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J Thorac Cardiovasc Surg. 2006 Feb;131(2):455-61.

Impact on outcomes after listing and transplantation, of a strategy to accept ABO blood group-incompatible donor hearts for neonates and infants.

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Division of Cardiology, Department of Pediatrics, The Hospital for Sick Children, University of Toronto, Toronto, Ontario, Canada.



Recent data suggest that ABO blood group-incompatible donor hearts are immunologically well tolerated in infants undergoing transplantation.


Competing-risks methodology was used to assess outcomes after listing and the impact of a strategy to accept heart grafts from any blood group donor for infants less than 18 months of age.


From 1992 to 2002, there were 91 listing episodes in 84 patients (including 20 fetuses; 50% were male and 63% had congenital heart disease). Beginning in 1995, a strategy to accept ABO-incompatible organs was adopted. Competing-risks analysis showed that after 20 months 60% underwent transplantation, 18% died, and less than 1% were still listed; the remaining 21% were de-listed because of a change of surgical strategy (9%), improved clinical condition (8%), and deterioration to ineligibility (4%). Risk factors for transplantation included only a strategy to accept ABO-incompatible organs (P <.001). Risk factors for death included failure to accept ABO-incompatible organs (P =.002) and Canadian listing status 3 (P =.085) or 4 (P <.001). Multivariable parametric models were used to create competing risk predictions for outcomes specific to status and ABO-incompatible strategy. Higher status resulted in greater mortality regardless of strategy, although for any status, more patients underwent transplantation and fewer died using a strategy to accept ABO-incompatible organs. Parametric modeling of time-related freedom from death or retransplantation demonstrated no significant difference at 4 years posttransplantation (P =.78) for ABO-incompatible (74%) versus ABO-compatible transplants (72%).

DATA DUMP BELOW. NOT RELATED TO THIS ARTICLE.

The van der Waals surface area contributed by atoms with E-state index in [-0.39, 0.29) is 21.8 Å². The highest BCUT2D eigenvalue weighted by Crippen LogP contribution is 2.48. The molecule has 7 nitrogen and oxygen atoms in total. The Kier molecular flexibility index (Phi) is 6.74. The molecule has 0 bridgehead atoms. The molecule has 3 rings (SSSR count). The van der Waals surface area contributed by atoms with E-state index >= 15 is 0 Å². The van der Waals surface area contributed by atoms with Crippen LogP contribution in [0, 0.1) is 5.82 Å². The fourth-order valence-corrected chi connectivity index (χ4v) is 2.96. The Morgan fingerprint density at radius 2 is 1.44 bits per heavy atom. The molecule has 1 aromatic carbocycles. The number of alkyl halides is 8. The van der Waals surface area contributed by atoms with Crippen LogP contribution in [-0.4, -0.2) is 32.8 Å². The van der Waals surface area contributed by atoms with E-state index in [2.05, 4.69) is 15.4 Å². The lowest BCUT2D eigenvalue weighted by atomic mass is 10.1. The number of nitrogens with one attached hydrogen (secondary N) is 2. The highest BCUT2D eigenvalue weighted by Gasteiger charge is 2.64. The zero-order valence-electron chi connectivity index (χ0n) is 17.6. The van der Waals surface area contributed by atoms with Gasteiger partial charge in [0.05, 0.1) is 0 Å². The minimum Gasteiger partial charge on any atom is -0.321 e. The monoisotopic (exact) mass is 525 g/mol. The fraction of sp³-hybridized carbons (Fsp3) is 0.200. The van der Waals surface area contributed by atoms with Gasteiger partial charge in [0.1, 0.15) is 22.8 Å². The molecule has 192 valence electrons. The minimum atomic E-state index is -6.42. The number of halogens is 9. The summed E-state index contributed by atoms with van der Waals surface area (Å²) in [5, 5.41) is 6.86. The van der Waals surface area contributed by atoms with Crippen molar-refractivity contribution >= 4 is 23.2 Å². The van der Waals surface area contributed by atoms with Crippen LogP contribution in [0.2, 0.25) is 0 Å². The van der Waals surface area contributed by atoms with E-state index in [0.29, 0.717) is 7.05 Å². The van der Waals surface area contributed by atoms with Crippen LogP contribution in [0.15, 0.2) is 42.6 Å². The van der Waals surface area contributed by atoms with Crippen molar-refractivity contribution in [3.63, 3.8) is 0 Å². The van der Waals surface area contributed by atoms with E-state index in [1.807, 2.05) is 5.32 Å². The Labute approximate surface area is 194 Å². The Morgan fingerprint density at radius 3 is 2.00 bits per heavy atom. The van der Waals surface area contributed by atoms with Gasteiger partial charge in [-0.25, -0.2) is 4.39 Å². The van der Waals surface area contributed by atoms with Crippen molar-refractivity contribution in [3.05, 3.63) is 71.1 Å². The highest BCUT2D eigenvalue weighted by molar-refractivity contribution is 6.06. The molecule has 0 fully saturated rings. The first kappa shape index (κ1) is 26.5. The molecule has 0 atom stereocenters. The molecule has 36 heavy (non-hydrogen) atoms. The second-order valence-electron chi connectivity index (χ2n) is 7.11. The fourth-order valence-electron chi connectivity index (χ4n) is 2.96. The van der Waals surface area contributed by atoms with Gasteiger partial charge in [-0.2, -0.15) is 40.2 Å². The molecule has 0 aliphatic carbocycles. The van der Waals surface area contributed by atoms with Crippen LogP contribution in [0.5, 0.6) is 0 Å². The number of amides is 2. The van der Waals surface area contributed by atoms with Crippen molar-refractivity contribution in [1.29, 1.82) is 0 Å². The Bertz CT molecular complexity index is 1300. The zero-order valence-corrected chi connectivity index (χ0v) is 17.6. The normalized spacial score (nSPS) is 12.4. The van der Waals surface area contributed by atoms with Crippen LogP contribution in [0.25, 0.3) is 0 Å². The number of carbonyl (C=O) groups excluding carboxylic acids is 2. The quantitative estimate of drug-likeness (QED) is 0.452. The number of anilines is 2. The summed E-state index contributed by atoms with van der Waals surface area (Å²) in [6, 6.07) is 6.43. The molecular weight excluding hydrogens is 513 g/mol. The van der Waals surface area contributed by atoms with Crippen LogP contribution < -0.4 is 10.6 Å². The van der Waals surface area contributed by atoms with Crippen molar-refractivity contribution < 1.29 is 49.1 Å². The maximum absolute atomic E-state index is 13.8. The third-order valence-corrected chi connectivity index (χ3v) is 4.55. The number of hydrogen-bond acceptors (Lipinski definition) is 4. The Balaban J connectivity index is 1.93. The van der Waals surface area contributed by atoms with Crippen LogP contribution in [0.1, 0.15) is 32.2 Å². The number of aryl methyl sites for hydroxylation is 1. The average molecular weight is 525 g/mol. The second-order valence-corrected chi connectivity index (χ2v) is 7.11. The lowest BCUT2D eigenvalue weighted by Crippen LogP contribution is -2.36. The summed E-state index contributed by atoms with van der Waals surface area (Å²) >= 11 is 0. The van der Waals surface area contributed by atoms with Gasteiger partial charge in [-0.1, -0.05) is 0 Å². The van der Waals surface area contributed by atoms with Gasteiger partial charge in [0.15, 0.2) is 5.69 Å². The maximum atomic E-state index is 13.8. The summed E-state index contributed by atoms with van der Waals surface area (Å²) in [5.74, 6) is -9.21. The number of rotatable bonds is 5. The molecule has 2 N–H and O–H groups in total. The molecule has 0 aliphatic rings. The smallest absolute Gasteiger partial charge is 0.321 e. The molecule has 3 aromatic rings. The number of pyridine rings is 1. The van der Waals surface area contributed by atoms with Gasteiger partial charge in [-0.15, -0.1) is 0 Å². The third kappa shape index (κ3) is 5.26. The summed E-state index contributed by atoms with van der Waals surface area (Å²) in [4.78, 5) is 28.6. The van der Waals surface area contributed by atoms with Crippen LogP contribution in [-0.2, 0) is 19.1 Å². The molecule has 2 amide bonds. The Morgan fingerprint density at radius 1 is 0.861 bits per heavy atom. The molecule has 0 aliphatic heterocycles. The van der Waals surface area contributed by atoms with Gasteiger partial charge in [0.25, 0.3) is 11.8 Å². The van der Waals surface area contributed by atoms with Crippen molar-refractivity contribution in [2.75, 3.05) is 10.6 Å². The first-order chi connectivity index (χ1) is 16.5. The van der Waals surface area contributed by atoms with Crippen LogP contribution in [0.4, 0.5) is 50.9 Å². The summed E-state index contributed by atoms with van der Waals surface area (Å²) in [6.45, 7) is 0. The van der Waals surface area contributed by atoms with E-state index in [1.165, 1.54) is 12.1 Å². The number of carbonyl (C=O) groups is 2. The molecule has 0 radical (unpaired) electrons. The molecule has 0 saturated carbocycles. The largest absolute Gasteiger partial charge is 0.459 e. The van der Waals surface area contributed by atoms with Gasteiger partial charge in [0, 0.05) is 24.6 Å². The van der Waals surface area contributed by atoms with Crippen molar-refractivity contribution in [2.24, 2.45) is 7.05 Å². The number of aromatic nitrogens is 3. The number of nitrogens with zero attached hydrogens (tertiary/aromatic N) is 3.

A strategy to accept ABO-incompatible donor hearts for infant transplantation significantly improves the likelihood of transplantation and reduces waiting list mortality while not adversely altering outcomes after transplantation.

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